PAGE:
Home Canadian Soccer Still plenty of seats left for Canada’s Friday qualifier

Still plenty of seats left for Canada’s Friday qualifier

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When we in the media don’t have a real indication on how well an event is selling, we use one of most obvious methods in the book.

And that is, we do a search for tickets ourselves. How easy is to find a large number of seats together? When you search for “best available,” just how good are the seats? While it doesn’t give us an idea of just how many tickets have been sold, it does give us a sense of how easy it is to get large numbers of seats or great seats — a good indication of demand.

So, with that in mind, I did several Ticketmaster searches Wednesday for tickets for the Canada-St. Lucia game on Friday. And it was troubling to see just how easy it was to get large numbers of seats. Want eight seats together in the Canada supporters’ section? Was able to find them in section 117, at the south end of the stadium.

When it came to the top seats, was able to find eight together in section 123 (those seats are pricier, at $83.75 each), right at midfield — 15 rows up.

A family package of tickets — four seats — could be found in 108, at midfield, on the east side.

While this doesn’t tell us if there will be 4,000, 14,000 or 21,000 at the game Friday, it does tell us that demand is not outstripping supply for tickets. Not by a long shot.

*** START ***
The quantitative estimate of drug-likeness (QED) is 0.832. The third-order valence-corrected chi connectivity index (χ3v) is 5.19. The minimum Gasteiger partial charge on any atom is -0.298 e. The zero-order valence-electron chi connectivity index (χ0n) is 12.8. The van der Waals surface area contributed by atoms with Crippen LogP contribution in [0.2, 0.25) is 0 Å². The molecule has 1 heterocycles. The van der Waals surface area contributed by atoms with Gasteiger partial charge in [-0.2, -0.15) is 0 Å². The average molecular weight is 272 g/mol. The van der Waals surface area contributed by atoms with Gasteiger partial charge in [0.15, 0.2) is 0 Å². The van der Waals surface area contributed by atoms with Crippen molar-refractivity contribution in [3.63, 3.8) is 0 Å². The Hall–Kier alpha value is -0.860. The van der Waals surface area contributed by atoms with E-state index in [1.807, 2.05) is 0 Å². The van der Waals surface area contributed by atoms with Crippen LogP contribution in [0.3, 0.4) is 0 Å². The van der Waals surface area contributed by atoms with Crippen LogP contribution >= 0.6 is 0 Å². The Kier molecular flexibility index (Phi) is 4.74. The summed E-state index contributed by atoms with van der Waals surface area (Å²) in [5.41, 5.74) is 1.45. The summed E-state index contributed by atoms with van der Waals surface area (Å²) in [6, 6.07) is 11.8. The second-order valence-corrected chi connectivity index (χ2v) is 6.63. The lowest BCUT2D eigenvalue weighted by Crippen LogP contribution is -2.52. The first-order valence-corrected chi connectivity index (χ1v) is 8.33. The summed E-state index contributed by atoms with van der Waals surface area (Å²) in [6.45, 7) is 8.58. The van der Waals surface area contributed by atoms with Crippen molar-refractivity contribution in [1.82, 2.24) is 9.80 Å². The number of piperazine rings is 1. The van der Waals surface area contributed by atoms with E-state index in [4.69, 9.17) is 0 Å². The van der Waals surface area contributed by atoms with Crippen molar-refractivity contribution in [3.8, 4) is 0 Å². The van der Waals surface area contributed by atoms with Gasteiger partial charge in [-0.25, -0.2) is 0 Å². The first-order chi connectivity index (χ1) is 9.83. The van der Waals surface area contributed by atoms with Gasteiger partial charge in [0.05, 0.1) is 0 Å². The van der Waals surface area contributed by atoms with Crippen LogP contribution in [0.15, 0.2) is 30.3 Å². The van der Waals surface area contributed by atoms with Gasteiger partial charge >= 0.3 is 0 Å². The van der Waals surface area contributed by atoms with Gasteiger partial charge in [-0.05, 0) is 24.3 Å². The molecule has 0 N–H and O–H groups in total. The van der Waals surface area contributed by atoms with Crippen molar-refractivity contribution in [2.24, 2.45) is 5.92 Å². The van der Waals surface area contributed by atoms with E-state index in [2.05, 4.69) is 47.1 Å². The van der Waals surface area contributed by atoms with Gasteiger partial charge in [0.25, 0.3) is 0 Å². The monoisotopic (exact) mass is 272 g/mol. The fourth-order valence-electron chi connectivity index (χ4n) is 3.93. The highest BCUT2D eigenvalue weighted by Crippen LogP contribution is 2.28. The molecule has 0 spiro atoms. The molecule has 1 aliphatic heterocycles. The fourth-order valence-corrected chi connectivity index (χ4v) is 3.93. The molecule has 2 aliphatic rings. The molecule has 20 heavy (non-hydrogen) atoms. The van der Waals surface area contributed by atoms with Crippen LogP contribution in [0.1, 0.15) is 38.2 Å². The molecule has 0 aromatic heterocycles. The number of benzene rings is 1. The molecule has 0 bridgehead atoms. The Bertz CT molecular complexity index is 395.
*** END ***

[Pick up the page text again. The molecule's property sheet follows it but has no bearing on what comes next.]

For Canada to qualify for a World Cup, it needs home stadiums that are fortresses. It needs a crowd that truly acts as a 12th man.

And, The 11 supported the idea of having all three of Canada’s first-round qualifiers in Toronto. We stand by that. It was the right move to put the games together in one venue where they could all be marketed together as part of a bigger ticket package. Montreal and Vancouver’s stadiums aren’t ready because of renovations, and Edmonton’s Commonwealth Stadium is in need of repair, so Toronto is the only choice.

But, when Stade Saputo’s renovations are done, and BC Place is set for soccer, the CSA will have a choice. And, in the lead-up to the qualifiers, coach Stephen Hart said that if Canada makes the next round, there is no guarantee that the team would use Toronto exclusively.

After friendlies against Ecuador (2011) and Peru (2010) which saw swaths of empty seats and a loud contingent of fans cheering on the road teams, Toronto hasn’t shown well as the hub of Canadian soccer support. Would Montreal be better? Vancouver? All we can do at the moment is shrug.

But these three qualifiers are a major test for Toronto. Yes, the opponents aren’t household names, but this is a chance to show support for our soccer program. This is about us, not them. Selling out a game like this was always going to be a very tough ask. But the crowd has to be significant.

So, Toronto, do yourself proud. For national pride. And if that isn’t enough, do it for civic pride.

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